Yesterday, I got to go on a house visit with Charo (the OSA social worker) and Metche. We went to the house of a woman named Nilda who just had a baby last week. It was so gracious of them include me in this trip to visit the baby and his mother. This house visit was both beautiful and heart-breaking to me. On one hand, we were able to celebrate with a mother the arrival of her healthy baby boy, Moses. On the other hand, it was very hard for me to see an infant living in the conditions that I saw. Nilda, her three children, and the father of her children live in a small two bedroom house with dirt floors and thin sheets of wood for walls. The baby sleeps on a twin mattress with his mother. There isn’t much electricity in the house so it was very dark and cold. Charo and Metche brought the baby many warm clothes and blankets so he can stay warm in the house. The good news is, both Moses and Nilda are doing well! During the visit, Charo said a beautiful prayer for the baby and for Nilda that almost brought me to tears. Nilda also said how grateful she was for OSA because without them, she wouldn’t have anyone to help her.

There are two other things that I stood out in my mind about the visit today. First, the women told me that Nilda had a tubal ligation after she had her other daughter, Rocio, 10 years ago. She was not supposed to be able to have children, but she got pregnant anyway. This means either the doctor didn’t do the operation correctly, or he didn’t do it at all. This made me even more grateful for the healthcare we recieve in the U.S.- when we get an operation, we can expect for it to be done correctly. I was also told later that Nilda is only 33 years old. I was shocked when I heard this because she looked to be at least in her late 40’s -this is the effect of her hard and stressful life.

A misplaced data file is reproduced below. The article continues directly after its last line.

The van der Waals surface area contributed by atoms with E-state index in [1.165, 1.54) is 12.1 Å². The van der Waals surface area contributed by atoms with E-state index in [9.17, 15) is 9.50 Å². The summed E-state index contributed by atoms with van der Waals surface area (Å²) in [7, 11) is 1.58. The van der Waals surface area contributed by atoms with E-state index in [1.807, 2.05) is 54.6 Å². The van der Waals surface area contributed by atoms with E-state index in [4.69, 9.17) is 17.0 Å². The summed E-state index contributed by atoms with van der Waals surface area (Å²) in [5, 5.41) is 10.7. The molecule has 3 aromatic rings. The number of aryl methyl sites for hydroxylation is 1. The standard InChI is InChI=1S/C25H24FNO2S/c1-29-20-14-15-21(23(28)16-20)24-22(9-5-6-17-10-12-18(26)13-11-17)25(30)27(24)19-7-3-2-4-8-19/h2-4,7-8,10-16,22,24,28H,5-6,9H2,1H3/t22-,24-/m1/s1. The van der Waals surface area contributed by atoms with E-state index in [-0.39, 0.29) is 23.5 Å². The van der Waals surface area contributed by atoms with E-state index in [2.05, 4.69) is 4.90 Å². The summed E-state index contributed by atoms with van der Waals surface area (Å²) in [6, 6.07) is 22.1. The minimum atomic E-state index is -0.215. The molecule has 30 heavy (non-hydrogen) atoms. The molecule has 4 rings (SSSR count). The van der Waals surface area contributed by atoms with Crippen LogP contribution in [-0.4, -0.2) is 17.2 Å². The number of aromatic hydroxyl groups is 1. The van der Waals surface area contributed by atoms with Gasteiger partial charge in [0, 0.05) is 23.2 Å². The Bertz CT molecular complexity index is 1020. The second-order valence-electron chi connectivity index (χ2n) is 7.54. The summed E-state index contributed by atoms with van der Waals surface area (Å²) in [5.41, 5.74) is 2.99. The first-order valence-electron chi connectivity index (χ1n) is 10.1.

We also found out today that one of the OSA mothers has TB. Unfortunately, we had to send her son, Isaac, home until he has a chest x-ray and tests negative. Please pray for Isaac’s mother and family, and that he has not been infected so he can return to OSA soon.

The longer I have been here, the more I am realizing that Collique is a place of poverty, domestic violence, drug abuse, and suffering. But it is also a place of hope. It is a place of hope because of the work God has started through OSA and through the people on staff at OSA.

Other than what I have mentioned, I have been helping the Tallowood group with their morning and afternoon science classes with the kids. They have had so many great ideas and have done a lot of fun activities that the kids have loved! We also had an OSA team meeting today and I am excited about the projects I will be starting in June!

In the meantime, please pray for:
- Baby Moses and his mother, Nilda
- Isaac’s mother who has TB
Love from Peru,

Here are some precious OSA kids to make you smile like they make me do every day :)

1 comment:

  1. Elizabeth, thanks for this update. You've seen and learned a LOT already even though you've been there for just over one week. We can tell that you are loved by the OSA kids and their families.